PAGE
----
The National Academies: What You Need To Know About Infectious Disease

The National Academies

What You Need To Know About Infectious Disease

 

New infectious diseases are emerging and old ones are appearing in new places around the globe. What’s behind this trend? And to what extent has human behavior amplified the problem? The National Academies, advisers to the nation in science, engineering, and medicine, provide the information you need to understand this complex topic.

 

Infection

Microbes are all around us. Most don’t do any harm but what about the few that cause infection? Learn the basics.

Threats

Certain aspects of disease are a particular threat to us today. What are some of the things we're most concerned about in the United States?

Challenges

Infectious disease isn’t limited by national borders. Learn how our modern way of life contributes to the spread and emergence of disease.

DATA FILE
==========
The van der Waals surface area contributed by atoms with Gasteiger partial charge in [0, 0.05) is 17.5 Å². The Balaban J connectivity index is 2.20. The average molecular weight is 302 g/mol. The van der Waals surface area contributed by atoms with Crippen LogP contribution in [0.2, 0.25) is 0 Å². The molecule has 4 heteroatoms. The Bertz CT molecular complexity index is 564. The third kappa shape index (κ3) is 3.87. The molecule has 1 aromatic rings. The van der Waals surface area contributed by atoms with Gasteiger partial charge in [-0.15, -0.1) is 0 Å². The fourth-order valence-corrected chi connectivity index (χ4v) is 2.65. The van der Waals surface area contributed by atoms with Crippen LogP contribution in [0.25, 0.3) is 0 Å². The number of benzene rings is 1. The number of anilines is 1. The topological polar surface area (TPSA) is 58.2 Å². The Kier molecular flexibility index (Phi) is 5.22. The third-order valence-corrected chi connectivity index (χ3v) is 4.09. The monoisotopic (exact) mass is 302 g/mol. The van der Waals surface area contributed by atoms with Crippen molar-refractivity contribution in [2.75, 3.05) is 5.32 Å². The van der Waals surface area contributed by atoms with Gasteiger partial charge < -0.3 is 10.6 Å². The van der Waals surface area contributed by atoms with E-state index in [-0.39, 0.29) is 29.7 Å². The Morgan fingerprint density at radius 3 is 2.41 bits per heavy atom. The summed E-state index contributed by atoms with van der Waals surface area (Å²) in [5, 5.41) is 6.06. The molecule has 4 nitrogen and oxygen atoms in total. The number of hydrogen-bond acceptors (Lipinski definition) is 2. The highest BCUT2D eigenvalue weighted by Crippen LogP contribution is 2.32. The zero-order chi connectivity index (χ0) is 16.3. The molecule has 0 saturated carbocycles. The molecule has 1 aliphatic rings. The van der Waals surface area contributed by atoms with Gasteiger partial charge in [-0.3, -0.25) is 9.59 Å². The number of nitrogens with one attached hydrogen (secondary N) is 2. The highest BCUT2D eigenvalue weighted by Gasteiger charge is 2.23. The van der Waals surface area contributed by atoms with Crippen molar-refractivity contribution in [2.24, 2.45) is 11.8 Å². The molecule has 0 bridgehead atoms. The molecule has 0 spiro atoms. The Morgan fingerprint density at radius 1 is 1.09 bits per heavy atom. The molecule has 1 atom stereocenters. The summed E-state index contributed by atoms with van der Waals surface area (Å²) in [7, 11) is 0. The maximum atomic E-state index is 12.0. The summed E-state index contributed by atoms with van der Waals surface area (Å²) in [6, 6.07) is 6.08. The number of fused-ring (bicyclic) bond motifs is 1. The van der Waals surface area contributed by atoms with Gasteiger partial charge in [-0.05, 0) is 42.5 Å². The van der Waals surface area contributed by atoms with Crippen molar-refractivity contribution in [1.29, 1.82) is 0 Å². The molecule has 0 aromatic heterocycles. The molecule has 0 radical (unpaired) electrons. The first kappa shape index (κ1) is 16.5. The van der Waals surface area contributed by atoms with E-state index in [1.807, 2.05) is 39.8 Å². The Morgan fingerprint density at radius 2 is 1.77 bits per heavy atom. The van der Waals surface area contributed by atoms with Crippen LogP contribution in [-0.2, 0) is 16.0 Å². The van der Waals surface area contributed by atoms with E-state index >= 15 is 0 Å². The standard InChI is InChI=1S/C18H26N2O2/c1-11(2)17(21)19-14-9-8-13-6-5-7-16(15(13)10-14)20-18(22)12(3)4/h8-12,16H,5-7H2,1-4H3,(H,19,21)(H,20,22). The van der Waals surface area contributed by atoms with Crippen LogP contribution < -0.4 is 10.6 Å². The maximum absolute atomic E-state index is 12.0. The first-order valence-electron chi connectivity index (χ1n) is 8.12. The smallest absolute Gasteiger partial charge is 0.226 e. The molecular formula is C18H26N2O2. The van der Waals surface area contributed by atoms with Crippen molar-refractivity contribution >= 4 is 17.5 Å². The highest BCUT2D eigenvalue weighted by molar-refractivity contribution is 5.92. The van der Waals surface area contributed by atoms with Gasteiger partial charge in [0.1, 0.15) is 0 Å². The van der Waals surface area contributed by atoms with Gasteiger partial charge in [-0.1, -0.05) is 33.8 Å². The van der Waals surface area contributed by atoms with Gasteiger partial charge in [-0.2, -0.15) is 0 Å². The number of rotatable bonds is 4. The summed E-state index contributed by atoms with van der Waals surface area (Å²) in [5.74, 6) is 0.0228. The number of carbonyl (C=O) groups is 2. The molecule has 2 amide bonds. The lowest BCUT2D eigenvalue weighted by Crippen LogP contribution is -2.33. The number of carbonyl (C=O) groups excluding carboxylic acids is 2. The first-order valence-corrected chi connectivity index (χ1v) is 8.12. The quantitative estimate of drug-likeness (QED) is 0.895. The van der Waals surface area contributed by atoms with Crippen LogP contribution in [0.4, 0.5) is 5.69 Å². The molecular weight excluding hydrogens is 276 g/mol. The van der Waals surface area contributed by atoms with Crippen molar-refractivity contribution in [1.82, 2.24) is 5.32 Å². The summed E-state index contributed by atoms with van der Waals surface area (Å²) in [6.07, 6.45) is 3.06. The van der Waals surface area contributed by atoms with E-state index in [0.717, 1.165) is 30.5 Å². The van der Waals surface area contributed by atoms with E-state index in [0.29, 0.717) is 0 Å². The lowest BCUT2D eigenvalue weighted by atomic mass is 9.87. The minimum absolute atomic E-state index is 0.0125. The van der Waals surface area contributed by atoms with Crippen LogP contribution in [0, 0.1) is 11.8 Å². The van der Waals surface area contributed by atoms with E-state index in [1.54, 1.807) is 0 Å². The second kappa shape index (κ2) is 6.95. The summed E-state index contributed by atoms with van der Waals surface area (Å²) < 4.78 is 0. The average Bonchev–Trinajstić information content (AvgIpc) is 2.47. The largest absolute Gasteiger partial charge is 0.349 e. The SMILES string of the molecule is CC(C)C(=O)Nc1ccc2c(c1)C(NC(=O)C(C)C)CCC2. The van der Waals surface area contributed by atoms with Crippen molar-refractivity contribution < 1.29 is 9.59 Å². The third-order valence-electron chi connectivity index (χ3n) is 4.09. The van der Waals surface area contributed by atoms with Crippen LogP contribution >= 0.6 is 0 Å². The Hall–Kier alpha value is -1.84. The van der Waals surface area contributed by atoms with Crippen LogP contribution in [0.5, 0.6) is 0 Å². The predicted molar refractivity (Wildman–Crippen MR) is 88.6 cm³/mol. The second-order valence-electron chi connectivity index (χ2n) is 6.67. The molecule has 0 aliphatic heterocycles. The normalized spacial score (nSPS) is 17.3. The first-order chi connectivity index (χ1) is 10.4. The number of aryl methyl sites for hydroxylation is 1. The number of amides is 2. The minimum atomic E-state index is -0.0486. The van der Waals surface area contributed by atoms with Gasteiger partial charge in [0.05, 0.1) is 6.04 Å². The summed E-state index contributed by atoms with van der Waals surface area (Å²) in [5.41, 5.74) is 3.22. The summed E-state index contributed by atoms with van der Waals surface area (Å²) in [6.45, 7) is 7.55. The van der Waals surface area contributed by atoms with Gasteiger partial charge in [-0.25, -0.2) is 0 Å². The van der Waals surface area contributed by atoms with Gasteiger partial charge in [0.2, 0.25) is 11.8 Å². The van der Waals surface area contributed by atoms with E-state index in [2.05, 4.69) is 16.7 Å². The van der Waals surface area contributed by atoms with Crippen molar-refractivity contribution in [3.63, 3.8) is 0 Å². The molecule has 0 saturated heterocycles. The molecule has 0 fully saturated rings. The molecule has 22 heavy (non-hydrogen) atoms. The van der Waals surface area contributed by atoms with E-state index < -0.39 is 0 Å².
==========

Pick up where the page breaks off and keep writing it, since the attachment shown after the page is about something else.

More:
Prevention

What do we need to do—as individuals and as a society—to stave off the threat of infectious disease?

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Infectious Disease Videos

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What You Need to Know About Infectious Disease

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What do you know about infectious disease?

True or False: Infection with a pathogen (a disease-causing microbe) does not necessarily lead to disease.

  • Correct!

    Infection occurs when viruses, bacteria, or other microbes enter your body and begin to multiply. Disease follows when the cells in your body are damaged as a result of infection, and signs and symptoms of an illness appear.

  • Sorry, that’s incorrect.

    Infection occurs when viruses, bacteria, or other microbes enter your body and begin to multiply. Disease follows when the cells in your body are damaged as a result of infection, and signs and symptoms of an illness appear.

Infectious Disease Defined

Pathogen

A biological agent that causes disease.

View our full glossary

Disease Watchlist

Campylobacteriosis

Campylobacteriosis is a diarrheal illness caused by the bacterium campylobacter, which lives harmlessly in most non-human, warm-blooded animals and grows best in the intestines of birds.

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